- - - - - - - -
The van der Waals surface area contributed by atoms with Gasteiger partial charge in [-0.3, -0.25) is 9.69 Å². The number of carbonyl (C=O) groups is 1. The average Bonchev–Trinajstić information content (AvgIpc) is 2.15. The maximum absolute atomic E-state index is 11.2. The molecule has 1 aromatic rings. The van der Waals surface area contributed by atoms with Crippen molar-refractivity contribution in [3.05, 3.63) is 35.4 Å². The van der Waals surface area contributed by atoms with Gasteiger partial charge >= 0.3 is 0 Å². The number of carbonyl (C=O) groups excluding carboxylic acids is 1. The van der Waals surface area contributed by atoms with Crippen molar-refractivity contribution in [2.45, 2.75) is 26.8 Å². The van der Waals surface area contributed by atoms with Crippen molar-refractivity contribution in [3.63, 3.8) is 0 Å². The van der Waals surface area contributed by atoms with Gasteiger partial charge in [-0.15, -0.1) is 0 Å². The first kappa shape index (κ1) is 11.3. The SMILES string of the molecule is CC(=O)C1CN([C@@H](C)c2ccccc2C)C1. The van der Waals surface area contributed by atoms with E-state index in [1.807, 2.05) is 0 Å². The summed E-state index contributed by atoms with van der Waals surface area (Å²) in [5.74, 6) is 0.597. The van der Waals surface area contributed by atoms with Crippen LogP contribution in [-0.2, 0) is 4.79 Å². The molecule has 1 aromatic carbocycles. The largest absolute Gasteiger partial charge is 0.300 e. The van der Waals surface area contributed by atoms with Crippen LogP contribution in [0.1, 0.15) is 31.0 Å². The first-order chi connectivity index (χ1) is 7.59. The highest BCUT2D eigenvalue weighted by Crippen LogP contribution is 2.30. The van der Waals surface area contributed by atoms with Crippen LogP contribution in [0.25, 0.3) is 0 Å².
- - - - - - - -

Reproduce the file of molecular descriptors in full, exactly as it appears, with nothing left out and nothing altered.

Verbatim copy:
The van der Waals surface area contributed by atoms with Gasteiger partial charge in [-0.3, -0.25) is 9.69 Å². The number of carbonyl (C=O) groups is 1. The average Bonchev–Trinajstić information content (AvgIpc) is 2.15. The maximum absolute atomic E-state index is 11.2. The molecule has 1 aromatic rings. The van der Waals surface area contributed by atoms with Crippen molar-refractivity contribution in [3.05, 3.63) is 35.4 Å². The van der Waals surface area contributed by atoms with Gasteiger partial charge >= 0.3 is 0 Å². The number of carbonyl (C=O) groups excluding carboxylic acids is 1. The van der Waals surface area contributed by atoms with Crippen molar-refractivity contribution in [2.45, 2.75) is 26.8 Å². The van der Waals surface area contributed by atoms with Crippen molar-refractivity contribution in [3.63, 3.8) is 0 Å². The van der Waals surface area contributed by atoms with Gasteiger partial charge in [-0.15, -0.1) is 0 Å². The first kappa shape index (κ1) is 11.3. The SMILES string of the molecule is CC(=O)C1CN([C@@H](C)c2ccccc2C)C1. The van der Waals surface area contributed by atoms with E-state index in [1.807, 2.05) is 0 Å². The summed E-state index contributed by atoms with van der Waals surface area (Å²) in [5.74, 6) is 0.597. The van der Waals surface area contributed by atoms with Crippen LogP contribution in [-0.2, 0) is 4.79 Å². The molecule has 1 aromatic carbocycles. The largest absolute Gasteiger partial charge is 0.300 e. The van der Waals surface area contributed by atoms with Crippen LogP contribution in [0.1, 0.15) is 31.0 Å². The first-order chi connectivity index (χ1) is 7.59. The highest BCUT2D eigenvalue weighted by Crippen LogP contribution is 2.30. The van der Waals surface area contributed by atoms with Crippen LogP contribution in [0.25, 0.3) is 0 Å².